Syria's uprising offered the possibility of a strategic defeat of Iran. In this scenario, Iran would be weakened by the collapse of Bashar al-Assad's regime, its single Arab ally and a vital link to Lebanon's Hezbollah militia.
Isolated, Iran would become more vulnerable to international pressure to limit its nuclear program. And as Iran's regional influence faded, those of its rivals -- U.S. allies Turkey, Qatar and Saudi Arabia -- would expand.
Instead, events in Syria are spinning in Iran's favor. Assad's regime is winning ground, the war has made Iran more comfortable in its nuclear pursuits, and Iran's gains have embarrassed U.S. allies that support the Syrian uprising. What's more, Iran has strengthened its relationship with Russia, which may prove to be the most important strategic consequence of the Syrian conflict, should the U.S. continue to sit it out.
Part of the U.S. calculation in declining to intervene has been the assumption that Assad would inevitably fall. The U.S., apparently, did not consider the implications of leaving the door open to a comeback by Assad. Reinforced by Hezbollah fighters and armed with Iranian and Russian weapons, the Syrian army broke through rebel lines in the central city of al-Qusair last week. The symbolic victory has dashed hopes for a quick end to the regime or a diplomatic resolution to the fighting.
Syria is now a proxy war, the outcome of which will determine the regional pecking order. In the Mideast, aura of power decides strategic advantage. Hezbollah's prowess in Syria is a blow to Saudi Arabia, which has supported Hezbollah's political opponents in Lebanon. The Syrian army's gains are a setback to the Saudis, Qataris and Turks, all of whom have backed the rebels with money and weapons.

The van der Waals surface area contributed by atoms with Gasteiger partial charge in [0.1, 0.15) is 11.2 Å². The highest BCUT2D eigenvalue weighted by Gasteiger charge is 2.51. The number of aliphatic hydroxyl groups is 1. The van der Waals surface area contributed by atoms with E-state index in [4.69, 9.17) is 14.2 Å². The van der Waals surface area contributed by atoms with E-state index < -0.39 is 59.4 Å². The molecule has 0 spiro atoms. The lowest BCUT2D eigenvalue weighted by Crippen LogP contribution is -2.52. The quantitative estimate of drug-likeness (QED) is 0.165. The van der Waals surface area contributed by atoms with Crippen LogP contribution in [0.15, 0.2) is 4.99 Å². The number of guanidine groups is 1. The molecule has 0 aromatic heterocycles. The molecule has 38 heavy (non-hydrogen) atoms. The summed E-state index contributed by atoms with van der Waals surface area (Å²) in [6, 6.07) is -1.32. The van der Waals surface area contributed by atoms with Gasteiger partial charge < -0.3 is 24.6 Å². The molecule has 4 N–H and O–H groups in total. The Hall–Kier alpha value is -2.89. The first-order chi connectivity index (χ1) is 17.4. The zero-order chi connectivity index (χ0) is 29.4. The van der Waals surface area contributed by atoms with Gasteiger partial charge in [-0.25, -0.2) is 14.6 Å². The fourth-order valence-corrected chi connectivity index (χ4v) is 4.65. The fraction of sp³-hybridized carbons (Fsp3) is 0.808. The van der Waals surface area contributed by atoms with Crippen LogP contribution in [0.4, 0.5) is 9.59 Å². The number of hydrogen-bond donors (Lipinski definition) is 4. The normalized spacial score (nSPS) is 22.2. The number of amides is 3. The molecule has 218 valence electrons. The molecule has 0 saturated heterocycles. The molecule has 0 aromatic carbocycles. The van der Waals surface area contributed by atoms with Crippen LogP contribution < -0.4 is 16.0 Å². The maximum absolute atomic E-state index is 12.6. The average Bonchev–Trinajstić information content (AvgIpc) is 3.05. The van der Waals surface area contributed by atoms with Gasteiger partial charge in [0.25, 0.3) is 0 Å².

The U.S. has withheld lethal aid, not to mention military action. The Obama administration has eschewed intervention in Syria as a slippery slope to full-scale war, a costly repeat of the Iraq fiasco. In making this case, however, the administration sends a strong signal that it also would not go to war against Iran, despite President Barack Obama's statement that no option is off the table when it comes to stopping Iran from acquiring nuclear weapons. When U.S. officials say their options for intervention are constrained by Syria's air defense systems, they are also saying they fear Iran's.
If there was once a realistic hope that Syria's civil war would isolate Iran, that prospect has dimmed. Russia has assumed all along Assad could win, and thanks to Iran's support, that now looks like a realistic outcome. Having already absorbed the wrath of Arab public opinion for supporting the ruthless leader, Russia has little reason to switch sides. By sticking with Assad, Russia projects the image of a steadfast ally that doesn't bend to international pressure, in contrast to the U.S., which appears to want to wash its hands of the region and pivot away to Asia.
Russia's nominal support for international pressure on Iran's nuclear program notwithstanding, the two countries have long cooperated in the Caucasus and Central Asia to shape regional politics and minimize U.S. influence. Common ground on Syria is deepening their relationship. The longer the Syrian conflict draws out, the closer this alliance will grow.
Russia shares Iran's fear of the rising Sunni tide sweeping across the Arab world. This trend, Kremlin officials think, will fuel Islamic radicalism in Russia's Muslim regions. They see Syria through the prism of the war in Chechnya and fault Turkey, Qatar and Saudi Arabia for supporting Sunni extremism first in the Caucasus and Central Asia and now in the Middle East. They see themselves fighting alongside Iran, against America's allies, in a war against Sunni radicals.
If successful in Syria, the Russian-Iranian bloc will seek greater influence in new areas, such as the Persian Gulf. It's worth noting that Russia invited Bahrain's Shiite opposition party, al-Wifaq, to visit Moscow in February.
The U.S. may be content to leave the Middle East and its troubles behind, but that feeling will be short-lived if the legacy of its Syria policy is a region dominated by an aggressive Russian-Iranian axis.
Vali Nasr is a Bloomberg View contributor, dean of the Paul H. Nitze School of Advanced International Studies at Johns Hopkins University, a nonresident fellow at the Brookings Institution and the author of "The Dispensable Nation: American Foreign Policy in Retreat."